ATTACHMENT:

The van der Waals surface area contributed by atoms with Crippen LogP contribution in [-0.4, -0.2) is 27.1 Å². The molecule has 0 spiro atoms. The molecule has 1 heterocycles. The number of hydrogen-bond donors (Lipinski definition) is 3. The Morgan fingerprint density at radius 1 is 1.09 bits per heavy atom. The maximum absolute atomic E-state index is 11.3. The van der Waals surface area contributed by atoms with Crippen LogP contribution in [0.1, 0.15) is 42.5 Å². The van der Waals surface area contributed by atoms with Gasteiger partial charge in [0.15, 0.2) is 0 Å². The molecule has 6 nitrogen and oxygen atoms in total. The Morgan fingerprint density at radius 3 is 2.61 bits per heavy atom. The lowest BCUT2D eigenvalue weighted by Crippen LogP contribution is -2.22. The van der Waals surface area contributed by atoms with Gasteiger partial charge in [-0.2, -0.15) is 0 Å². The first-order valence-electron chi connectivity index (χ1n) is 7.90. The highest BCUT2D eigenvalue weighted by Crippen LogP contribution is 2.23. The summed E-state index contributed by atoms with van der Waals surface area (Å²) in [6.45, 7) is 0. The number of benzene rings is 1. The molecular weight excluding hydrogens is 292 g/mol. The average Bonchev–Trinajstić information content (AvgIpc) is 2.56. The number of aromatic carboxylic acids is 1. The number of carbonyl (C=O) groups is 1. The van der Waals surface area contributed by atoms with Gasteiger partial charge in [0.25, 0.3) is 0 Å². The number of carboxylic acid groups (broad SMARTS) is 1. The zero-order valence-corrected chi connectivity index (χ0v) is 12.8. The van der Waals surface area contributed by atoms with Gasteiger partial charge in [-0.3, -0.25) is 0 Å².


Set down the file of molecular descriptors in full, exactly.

The van der Waals surface area contributed by atoms with Crippen LogP contribution in [-0.4, -0.2) is 27.1 Å². The molecule has 0 spiro atoms. The molecule has 1 heterocycles. The number of hydrogen-bond donors (Lipinski definition) is 3. The Morgan fingerprint density at radius 1 is 1.09 bits per heavy atom. The maximum absolute atomic E-state index is 11.3. The van der Waals surface area contributed by atoms with Crippen LogP contribution in [0.1, 0.15) is 42.5 Å². The van der Waals surface area contributed by atoms with Gasteiger partial charge in [0.15, 0.2) is 0 Å². The molecule has 6 nitrogen and oxygen atoms in total. The Morgan fingerprint density at radius 3 is 2.61 bits per heavy atom. The lowest BCUT2D eigenvalue weighted by Crippen LogP contribution is -2.22. The van der Waals surface area contributed by atoms with Gasteiger partial charge in [-0.2, -0.15) is 0 Å². The first-order valence-electron chi connectivity index (χ1n) is 7.90. The highest BCUT2D eigenvalue weighted by Crippen LogP contribution is 2.23. The summed E-state index contributed by atoms with van der Waals surface area (Å²) in [6.45, 7) is 0. The number of benzene rings is 1. The molecular weight excluding hydrogens is 292 g/mol. The average Bonchev–Trinajstić information content (AvgIpc) is 2.56. The number of aromatic carboxylic acids is 1. The number of carbonyl (C=O) groups is 1. The van der Waals surface area contributed by atoms with Gasteiger partial charge in [0.25, 0.3) is 0 Å². The number of carboxylic acid groups (broad SMARTS) is 1. The zero-order valence-corrected chi connectivity index (χ0v) is 12.8. The van der Waals surface area contributed by atoms with Gasteiger partial charge in [-0.3, -0.25) is 0 Å².